All Saints, Waterden
All Saints’ re-opened in August 2019 after undergoing an extensive restoration. The Rt Revd Jonathan Meyrick, Bishop of Lynn, rededicated the church at a Festal Evensong.
Set in a beautiful, tranquil churchyard amid fields, this tiny church is a gem hidden in the depths of the North Norfolk countryside yet only a few miles from the coast. The site of the vanished village of Waterden, which the church served and which is listed in the Domesday Book of 1086, is close by to the north east. The church is active, always open to everyone, and loved by the community, visitors and pilgrims.
The church’s remoteness and peaceful charm has attracted some well-known people. The playwright Alan Bennett has written about it in his diaries and the cartoonist Osbert Lancaster drew a delightful line drawing of the church. Visitors remark on the spirituality and calm that pervade the building. They also wonder how this remote church has survived down the centuries as a place of Christian worship - the nearest buildings are the adjacent Old Rectory and Waterden Farm (roughly the site of the lost village) a quarter of a mile away.
Domesday does not mention a church at Waterden but it is possible that there has been one on or near this site for 1,000 years. All Saints’ is Grade II* listed and built mainly of flint, brick and rubble. Some features, such as two double splayed windows have been described as Anglo-Saxon, but that is uncertain. The north and south doorways are Norman and the bulk of the building is 13th century. Ruins at the west end once thought to be the remains of a tower are now considered to be what is left of a collapsed part of the nave. There was a south aisle and chapel, which have also disappeared.
The restoration of 2018-19 was made possible by generous support from the National Lottery Heritage Fund, the Norfolk Churches Trust, the Garfield Weston Foundation, the Geoffrey Watling Charity and the Holkham Estate.
A new nave roof and ceiling were installed, parapets, buttresses and brickwork repaired, and improved drainage put in, among other work.
The restoration also revealed previously concealed features: traces of a wall painting above the font, arches which once formed part of the lost south aisle, and part of the foundation wall of the lost south aisle.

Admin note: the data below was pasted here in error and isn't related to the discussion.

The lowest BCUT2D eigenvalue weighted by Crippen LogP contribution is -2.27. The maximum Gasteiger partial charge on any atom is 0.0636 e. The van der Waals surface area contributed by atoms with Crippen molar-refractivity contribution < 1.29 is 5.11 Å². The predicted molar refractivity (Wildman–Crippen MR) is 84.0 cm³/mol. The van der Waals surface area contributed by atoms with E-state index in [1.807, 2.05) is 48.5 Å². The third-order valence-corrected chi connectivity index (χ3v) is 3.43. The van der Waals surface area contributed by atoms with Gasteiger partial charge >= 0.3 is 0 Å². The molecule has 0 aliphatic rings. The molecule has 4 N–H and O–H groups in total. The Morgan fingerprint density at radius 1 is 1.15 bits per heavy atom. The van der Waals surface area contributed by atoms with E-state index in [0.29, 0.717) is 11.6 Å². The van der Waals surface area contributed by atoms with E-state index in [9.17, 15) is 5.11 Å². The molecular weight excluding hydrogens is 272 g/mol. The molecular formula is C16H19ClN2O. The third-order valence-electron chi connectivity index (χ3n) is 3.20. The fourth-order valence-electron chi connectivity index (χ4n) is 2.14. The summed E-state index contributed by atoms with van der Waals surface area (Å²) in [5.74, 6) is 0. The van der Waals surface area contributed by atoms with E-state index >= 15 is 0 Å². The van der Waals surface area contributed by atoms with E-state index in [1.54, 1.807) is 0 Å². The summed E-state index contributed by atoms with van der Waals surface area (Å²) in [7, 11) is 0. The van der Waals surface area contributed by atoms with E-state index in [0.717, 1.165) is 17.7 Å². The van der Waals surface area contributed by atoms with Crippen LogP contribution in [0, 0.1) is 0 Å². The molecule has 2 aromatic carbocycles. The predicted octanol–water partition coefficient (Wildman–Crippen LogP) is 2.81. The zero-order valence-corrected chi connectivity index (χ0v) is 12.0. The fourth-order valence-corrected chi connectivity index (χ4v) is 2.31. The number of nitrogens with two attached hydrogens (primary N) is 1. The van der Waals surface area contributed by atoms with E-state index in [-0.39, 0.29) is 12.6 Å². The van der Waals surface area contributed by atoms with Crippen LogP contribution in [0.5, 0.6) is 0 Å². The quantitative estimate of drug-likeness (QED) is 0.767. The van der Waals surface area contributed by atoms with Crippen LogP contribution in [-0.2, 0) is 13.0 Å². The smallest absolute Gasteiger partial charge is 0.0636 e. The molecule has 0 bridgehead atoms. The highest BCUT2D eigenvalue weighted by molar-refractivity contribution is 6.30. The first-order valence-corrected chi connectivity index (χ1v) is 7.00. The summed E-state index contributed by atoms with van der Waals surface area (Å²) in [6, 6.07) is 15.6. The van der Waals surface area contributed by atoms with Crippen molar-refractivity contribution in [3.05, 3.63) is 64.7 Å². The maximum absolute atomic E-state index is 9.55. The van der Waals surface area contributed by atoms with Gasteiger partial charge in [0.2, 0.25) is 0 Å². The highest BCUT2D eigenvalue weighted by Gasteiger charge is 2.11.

All Saints’ is an Anglican place of worship within the Diocese of Norwich and is a Chapel of Ease in the Parish of South Creake with Waterden and part of the Creakes Benefice. (A chapel of ease is an historical term applied to a church building, other than the parish church, built within the bounds of a parish for the attendance of people who cannot reach the parish church conveniently.)
The Friends of All Saints’ Waterden was set up in 2017 to help the Benefice look after the church and churchyard.
The church is never locked. There is Evensong from the Book of Common Prayer on the third Sunday of the month from April - September at 5 pm. The Patronal Festival Eucharist is celebrated on 1st November each year at 12 noon and there is a Service of Readings and Carols for Christmas on Christmas Eve at 4 pm. This service is extremely popular so it is best to arrive early to get into the church. For a large pilgrim group, it might be possible with ample notice to arrange a Christian service.
Facebook/Instagram: All Saints Waterden
Waterden Lane, Waterden, Walsingham, Norfolk, NR22 6AT, United Kingdom
Grid reference TF88479 35804 Co-ordinates 52.886720, 0.799758
Enter All Saints Church Waterden into Google Maps for directions.
By car - Waterden Lane runs East to West between the B1355 Fakenham - Burnham Market road and the B1105 Fakenham - Wells road. Approached from either direction the entrance to the church is exactly 1 mile down the lane. The church is not easily visible from the lane - if you come to the Old Rectory you’re nearly there or have just overshot. There is a small car park but please be aware that, if you park on the verge, the lane is used by heavy tractors and must not be obstructed.
By public transport - Nearest rail service is King’s Lynn (24 miles) and nearest bus service (infrequent) is to South Creake (1.7 miles).
On foot - As by car.
One of the charms of Waterden is that it has no facilities - no running water, no electricity, nothing. It is approached from Waterden Lane by means of a 100 yard grass track so visitors need to wear suitable footwear. Unfortunately this means that disabled access is not good. There are no toilet facilities at the church or nearby. For refreshments there is a pub in North Creake (2.6 miles) and shops and pubs in Little Walsingham (3.9 miles), and there are plenty of B&B and holiday rental properties in the area.
Fr Clive Wylie SCP
Tel: 07970 875052